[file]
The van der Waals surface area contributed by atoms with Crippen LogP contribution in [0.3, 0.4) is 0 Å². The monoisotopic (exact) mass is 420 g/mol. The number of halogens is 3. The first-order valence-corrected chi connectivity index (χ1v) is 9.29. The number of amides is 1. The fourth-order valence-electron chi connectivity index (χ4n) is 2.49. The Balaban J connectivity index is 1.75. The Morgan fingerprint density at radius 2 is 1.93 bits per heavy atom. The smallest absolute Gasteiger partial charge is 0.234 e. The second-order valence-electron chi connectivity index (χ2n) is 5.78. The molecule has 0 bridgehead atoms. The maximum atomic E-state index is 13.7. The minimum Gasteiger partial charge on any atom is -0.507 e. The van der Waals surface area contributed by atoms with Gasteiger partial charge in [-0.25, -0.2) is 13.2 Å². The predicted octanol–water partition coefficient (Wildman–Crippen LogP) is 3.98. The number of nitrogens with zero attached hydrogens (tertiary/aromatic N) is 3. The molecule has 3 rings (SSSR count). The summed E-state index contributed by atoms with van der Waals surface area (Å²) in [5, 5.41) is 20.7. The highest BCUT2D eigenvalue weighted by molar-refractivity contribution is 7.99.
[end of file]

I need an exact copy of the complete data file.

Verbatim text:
The van der Waals surface area contributed by atoms with Crippen LogP contribution in [0.3, 0.4) is 0 Å². The monoisotopic (exact) mass is 420 g/mol. The number of halogens is 3. The first-order valence-corrected chi connectivity index (χ1v) is 9.29. The number of amides is 1. The fourth-order valence-electron chi connectivity index (χ4n) is 2.49. The Balaban J connectivity index is 1.75. The Morgan fingerprint density at radius 2 is 1.93 bits per heavy atom. The smallest absolute Gasteiger partial charge is 0.234 e. The second-order valence-electron chi connectivity index (χ2n) is 5.78. The molecule has 0 bridgehead atoms. The maximum atomic E-state index is 13.7. The minimum Gasteiger partial charge on any atom is -0.507 e. The van der Waals surface area contributed by atoms with Gasteiger partial charge in [-0.25, -0.2) is 13.2 Å². The predicted octanol–water partition coefficient (Wildman–Crippen LogP) is 3.98. The number of nitrogens with zero attached hydrogens (tertiary/aromatic N) is 3. The molecule has 3 rings (SSSR count). The summed E-state index contributed by atoms with van der Waals surface area (Å²) in [5, 5.41) is 20.7. The highest BCUT2D eigenvalue weighted by molar-refractivity contribution is 7.99.